As promised, here is the much ballyhooed accounting of our little excursion to the Big Apple. You know it’s bad when, in all honesty, I have to report that the Rubber Chicken had a better time than I did. I spent at least 24 hours puking my guts out. Now before you get all excited and think it had something to do with St. Patrick’s Day, think again. Jeez Louise, remember the nine children? Remember I’m 52 years old? Remember we were there for a high school journalism convention for crying out loud.
No, apparently it either had something to do with some virus I picked up or that Linguine Vongole I ate. Either way I didn’t feel better until after I puked all night long, crawled into a cab and then threw up again in front of the nice little doctor’s office by Central Park, got a shot, drank some Gatorade and slept another 12 hours.
In the meantime, everyone else got to go to the Wall Street Journal, the Metropolitan Museum of Art and Central Park. Oh, and let’s not forget the three course dinner at the 21 Club and the orchestra section seats for the Mary Poppins Broadway show. Or let’s not forget the shopping or running willy-nilly through Times Square.
No siree, missy. I got to do none of that. Nope. Instead, I got to do things like see the Naked Cowboy on Times Square. Yeah, now that was some kind of fun.
So you can see how the Chicken enjoyed his little visit more than I did. Not only did he get to do all those fun-filled things. Hails bails, he even got to have his picture made with the pilot on our return flight home. Not that I’m complaining, but all I ever get on my airplane rides is a smile or two and an occasional packet of pseudo Chex mix. Yeah, that’s how I roll.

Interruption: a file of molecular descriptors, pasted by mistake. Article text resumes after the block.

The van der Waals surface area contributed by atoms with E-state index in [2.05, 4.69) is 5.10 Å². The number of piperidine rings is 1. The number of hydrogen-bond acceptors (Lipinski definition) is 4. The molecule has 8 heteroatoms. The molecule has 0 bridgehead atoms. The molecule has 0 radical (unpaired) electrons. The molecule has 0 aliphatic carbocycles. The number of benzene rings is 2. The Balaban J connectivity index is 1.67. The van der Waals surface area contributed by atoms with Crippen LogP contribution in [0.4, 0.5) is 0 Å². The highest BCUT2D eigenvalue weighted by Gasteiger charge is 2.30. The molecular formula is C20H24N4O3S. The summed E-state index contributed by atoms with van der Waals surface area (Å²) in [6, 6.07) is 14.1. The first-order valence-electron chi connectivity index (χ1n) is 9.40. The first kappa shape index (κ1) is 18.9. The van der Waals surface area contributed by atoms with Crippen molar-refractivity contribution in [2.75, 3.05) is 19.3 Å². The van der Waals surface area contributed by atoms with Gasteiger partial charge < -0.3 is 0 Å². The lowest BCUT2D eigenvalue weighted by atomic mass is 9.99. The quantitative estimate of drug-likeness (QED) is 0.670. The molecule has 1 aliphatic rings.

I didn’t even get to attend the Columbia Scholastic Press Association’s awards ceremony to watch the kids collect their first ever national award—a Silver Crown. Nor did I get to teach my session on blogging where I intended to not only impart what little wisdom I possess, but I also intended to do a little bit of shameless blog self-promotion. I even made my own cute little business cards. Yep about 100 of them.
And yep, I still have 100 of them.
Probably the biggest disappointment, though, was that I didn’t get to spend much time with my little DIs (darling inspirations), so I don’t have much fun-filled fodder to report. I mean there were the regular things like getting on the wrong subway, someone falling down while trying to slide into the elevator, someone else accidentally opening the door to the airplane bathroom while someone was in there. You know, the regular stuff that occurs when traveling with teens. Still, I do have a few things to report.
From Our NYC Trip
Incident #1…At the Museum of Modern Art…
Staffer… “Where’s the Mona Lisa”
Me… “In Paris”
Staffer… “Oh…I thought van Gogh did it.
Me… “Let’s institute the 10 second rule.”
Me… “Don’t say anything else without counting to 10 first, OK?”
Incident #2…Also about the Museum of Modern Art…
My newspaper editor…“Did you see the lint on the floor? How is that art? I could get my dog to chew something up and hack it back up on my carpet and call that art.”
Incident #3… Walking around the streets of New York…
One of the sports editors every time he came across a ventilation grate would stomp and yell, “Wake up Ninja Turtles!”
Incident #4… Waiting to board the plane…
Me…Why aren’t you boarding?
Staffer…“Oh, are they boarding?”
Me… “Yes. That’s why everyone is getting on. Jeez.”
Staffer…“I guess we’re on the short plane.”
I guess if Obama can make politically incorrect statements about special education so can the DIs.”
Incident #5… After my daughter chaperoned the DIs…
My daughter (who is the final stages of completing her student teaching in elementary education–she just loves teaching those little ones–and who thankfully stepped in to watch my big kiddos while I hovered near death in my fancy schmancy Times Square hotel room) returned from an outing with the children and said, “Mom, I don’t know how you do it. I could never teach high school.”
Hmmm, interesting. I’m not quite sure how I do it either.